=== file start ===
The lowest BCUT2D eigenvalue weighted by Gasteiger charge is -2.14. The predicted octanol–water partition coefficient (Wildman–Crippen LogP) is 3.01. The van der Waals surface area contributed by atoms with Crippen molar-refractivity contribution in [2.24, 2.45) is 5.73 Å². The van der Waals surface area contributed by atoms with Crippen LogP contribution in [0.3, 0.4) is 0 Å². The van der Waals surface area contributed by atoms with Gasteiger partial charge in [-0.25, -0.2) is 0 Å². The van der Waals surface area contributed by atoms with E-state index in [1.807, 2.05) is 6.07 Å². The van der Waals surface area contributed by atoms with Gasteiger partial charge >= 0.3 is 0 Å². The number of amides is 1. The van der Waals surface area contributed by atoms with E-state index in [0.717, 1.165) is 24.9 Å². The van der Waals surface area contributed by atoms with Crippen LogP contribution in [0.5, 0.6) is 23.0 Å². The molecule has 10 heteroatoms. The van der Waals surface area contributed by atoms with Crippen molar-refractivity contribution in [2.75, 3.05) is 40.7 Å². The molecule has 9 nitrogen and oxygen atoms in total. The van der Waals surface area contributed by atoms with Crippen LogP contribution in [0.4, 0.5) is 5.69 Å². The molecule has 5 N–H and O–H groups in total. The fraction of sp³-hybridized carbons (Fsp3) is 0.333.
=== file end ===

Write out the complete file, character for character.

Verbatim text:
The lowest BCUT2D eigenvalue weighted by Gasteiger charge is -2.14. The predicted octanol–water partition coefficient (Wildman–Crippen LogP) is 3.01. The van der Waals surface area contributed by atoms with Crippen molar-refractivity contribution in [2.24, 2.45) is 5.73 Å². The van der Waals surface area contributed by atoms with Crippen LogP contribution in [0.3, 0.4) is 0 Å². The van der Waals surface area contributed by atoms with Gasteiger partial charge in [-0.25, -0.2) is 0 Å². The van der Waals surface area contributed by atoms with E-state index in [1.807, 2.05) is 6.07 Å². The van der Waals surface area contributed by atoms with Gasteiger partial charge >= 0.3 is 0 Å². The number of amides is 1. The van der Waals surface area contributed by atoms with E-state index in [0.717, 1.165) is 24.9 Å². The van der Waals surface area contributed by atoms with Crippen LogP contribution in [0.5, 0.6) is 23.0 Å². The molecule has 10 heteroatoms. The van der Waals surface area contributed by atoms with Crippen molar-refractivity contribution in [2.75, 3.05) is 40.7 Å². The molecule has 9 nitrogen and oxygen atoms in total. The van der Waals surface area contributed by atoms with Crippen LogP contribution in [0.4, 0.5) is 5.69 Å². The molecule has 5 N–H and O–H groups in total. The fraction of sp³-hybridized carbons (Fsp3) is 0.333.